CEDAW calls for action, including legislation, to require mandatory registration of all marriages by the state, whether conducted by religious or civil authorities. The UN Human Rights Council (UNHRC) has urged states to ensure access to marriage registration, including for customary or religious marriages. CEDAW and other treaties guarantee the right to enter into marriage only by choice and with free and full consent, and provide that marriage of a child has no legal effect. The CEDAW Committee has emphasized the importance of prohibiting forced marriage, stating that “[a] woman's right to choose a spouse and enter freely into marriage is central to her life and to her dignity and equality as a human being.”
With regard to marital property, the CEDAW Committee has commented on the importance of protecting the property rights of women in unregistered marriages or unmarried partner relationships. It has called for the amendment of laws that do not guarantee equal rights to property acquired during a de facto relationship. CEDAW also guarantees nondiscrimination in provision of health care and social services for rural women.
International human rights instruments recognize that social and cultural norms may be linked to attitudes and behaviors that are harmful to women and girls. CEDAW calls on states to modify or abolish customs and practices that discriminate against women, and also to take measures to change patterns of conduct of men and women, with a view to eliminating prejudices and practices based on the idea of inferiority or superiority of either of the sexes or stereotyped gender roles. This includes polygamy, which the CEDAW Committee has stated “contravenes a woman’s right to equality with men and can have such serious emotional and financial consequences for her and her dependents that such marriages ought to be discouraged and prohibited.”
In addition, the CEDAW Committee has called on Tajikistan to “[e]nsure that all women and girls have access to an effective, confidential and gender-sensitive complaint mechanism… [p]romote and ensure the accessibility of free, gender-sensitive legal aid for women with insufficient means, including women belonging to disadvantaged groups.” Moreover, it should “[s]trengthen the independence and effectiveness of the judiciary to investigate, prosecute and punish violations against women and ensure that the courts adequately address intersecting forms of discrimination.”
The CoE Convention on Preventing and Combatting Violence against Women and Domestic Violence, known as the Istanbul Convention, entered into force in 2014. The convention expressly provides for the ratification by states that are not members of the CoE, such as Tajikistan. At time of writing, 34 CoE countries had ratified the convention and an additional 12 had signed it, pending ratification, and reported they were working towards completion of the ratification process. The EU had also taken steps towards ratification. At time of writing, no non-CoE states have ratified the treaty.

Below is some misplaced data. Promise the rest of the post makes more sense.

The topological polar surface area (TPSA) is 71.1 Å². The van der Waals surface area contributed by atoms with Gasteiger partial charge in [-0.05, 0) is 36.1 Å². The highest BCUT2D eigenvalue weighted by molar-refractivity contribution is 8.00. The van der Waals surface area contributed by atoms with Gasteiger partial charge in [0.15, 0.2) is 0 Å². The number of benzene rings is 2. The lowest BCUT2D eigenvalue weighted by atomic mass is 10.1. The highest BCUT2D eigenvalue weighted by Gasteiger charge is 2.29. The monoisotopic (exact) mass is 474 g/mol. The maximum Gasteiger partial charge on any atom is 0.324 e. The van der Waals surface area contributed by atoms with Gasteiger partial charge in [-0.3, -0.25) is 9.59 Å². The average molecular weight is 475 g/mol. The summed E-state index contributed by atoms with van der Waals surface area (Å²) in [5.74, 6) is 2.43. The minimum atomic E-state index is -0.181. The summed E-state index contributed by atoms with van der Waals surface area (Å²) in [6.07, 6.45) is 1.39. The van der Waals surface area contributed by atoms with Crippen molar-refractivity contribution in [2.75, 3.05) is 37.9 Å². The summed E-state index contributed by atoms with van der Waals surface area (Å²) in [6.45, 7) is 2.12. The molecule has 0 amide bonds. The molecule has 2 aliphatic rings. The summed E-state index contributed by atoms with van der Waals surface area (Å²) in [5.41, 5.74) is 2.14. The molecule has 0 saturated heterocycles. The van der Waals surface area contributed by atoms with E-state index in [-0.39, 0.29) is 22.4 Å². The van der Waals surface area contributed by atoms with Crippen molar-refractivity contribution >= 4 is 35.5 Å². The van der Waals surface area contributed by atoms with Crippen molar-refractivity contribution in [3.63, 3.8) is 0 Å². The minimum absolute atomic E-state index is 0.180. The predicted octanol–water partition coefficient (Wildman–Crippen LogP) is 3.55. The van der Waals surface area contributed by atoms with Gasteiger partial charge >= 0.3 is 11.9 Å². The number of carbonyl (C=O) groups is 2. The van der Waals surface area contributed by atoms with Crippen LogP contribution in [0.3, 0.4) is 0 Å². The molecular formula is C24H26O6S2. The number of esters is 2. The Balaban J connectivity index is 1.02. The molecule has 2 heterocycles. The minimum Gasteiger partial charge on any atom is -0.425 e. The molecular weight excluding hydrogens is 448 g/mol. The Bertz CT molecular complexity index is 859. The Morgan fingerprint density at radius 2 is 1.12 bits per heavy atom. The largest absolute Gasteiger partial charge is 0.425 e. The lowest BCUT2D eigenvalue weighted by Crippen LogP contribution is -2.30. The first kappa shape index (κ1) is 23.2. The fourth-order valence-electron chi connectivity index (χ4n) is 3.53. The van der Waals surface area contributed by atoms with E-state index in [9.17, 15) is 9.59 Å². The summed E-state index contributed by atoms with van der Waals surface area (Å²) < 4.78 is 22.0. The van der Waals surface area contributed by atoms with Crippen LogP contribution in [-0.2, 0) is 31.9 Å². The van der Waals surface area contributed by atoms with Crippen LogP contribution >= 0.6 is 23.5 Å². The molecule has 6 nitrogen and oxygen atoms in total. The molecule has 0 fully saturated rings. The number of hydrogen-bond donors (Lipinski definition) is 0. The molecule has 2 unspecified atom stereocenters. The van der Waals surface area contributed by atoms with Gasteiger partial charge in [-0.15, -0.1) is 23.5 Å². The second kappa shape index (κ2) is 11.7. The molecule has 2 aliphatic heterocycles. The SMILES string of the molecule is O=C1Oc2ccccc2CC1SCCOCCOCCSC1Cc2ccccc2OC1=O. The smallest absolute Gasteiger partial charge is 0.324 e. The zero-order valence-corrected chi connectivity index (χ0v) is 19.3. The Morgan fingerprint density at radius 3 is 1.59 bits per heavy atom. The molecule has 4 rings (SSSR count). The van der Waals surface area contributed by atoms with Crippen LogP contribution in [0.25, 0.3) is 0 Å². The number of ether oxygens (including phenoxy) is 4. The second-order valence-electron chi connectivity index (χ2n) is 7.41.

The Istanbul Convention covers all forms of violence against women, including domestic violence, rape, sexual assault, sexual harassment, stalking, and forced marriage. The Convention is notable for setting strong standards on prevention of and response to violence against women, with specific measures for addressing domestic violence. These include guidelines on protection orders and provision of shelter and other services. The Convention also prioritizes accountability and prosecution of perpetrators, even in cases where victims withdraw complaints. In addition, it requires states to take sustained measures to change attitudes and practices conducive to violence against women.
This report was researched and written by Steve Swerdlow, senior researcher in the Europe and Central Asia Division of Human Rights Watch.
Steve Swerdlow conducted interviews for the report. Viktoriya Kim, assistant researcher in the Europe and Central Asia Division, also conducted several interviews for the report. Deborah Teslyar, intern in the Europe and Central Asia Division, also provided valuable research assistance.
The report was edited by Hugh Williamson, director of the Europe and Central Asia Division and by Tom Porteous, deputy program director in the Program Office. It was reviewed by Hillary Margolis, senior researcher on women’s rights. Philippe Dam, Europe and Central Asia Division advocacy director, reviewed and provided comments on the summary and recommendations. Aisling Reidy, senior legal advisor at Human Rights Watch, conducted the legal review.
Production assistance was provided by Catherine Pilishvili, Europe and Central Asia division senior associate, Fitzroy Hepkins, administrative manager, and Jose Martinez, senior administration coordinator. Igor Gerbich translated the report from English to Russian.
Human Rights Watch would like to thank the many activists, service providers, analysts, and experts who generously shared their expertise. We regret not naming them but understand that they work closely with the government and need to protect that relationship.
We were moved by the level of passion and organizing among the community of people working to fight domestic violence in Tajikistan, and especially by the many survivors of domestic violence who have become activists fighting for the rights of others.
Our greatest gratitude is to the survivors of domestic violence who shared their stories with us and, often literally, showed us their scars.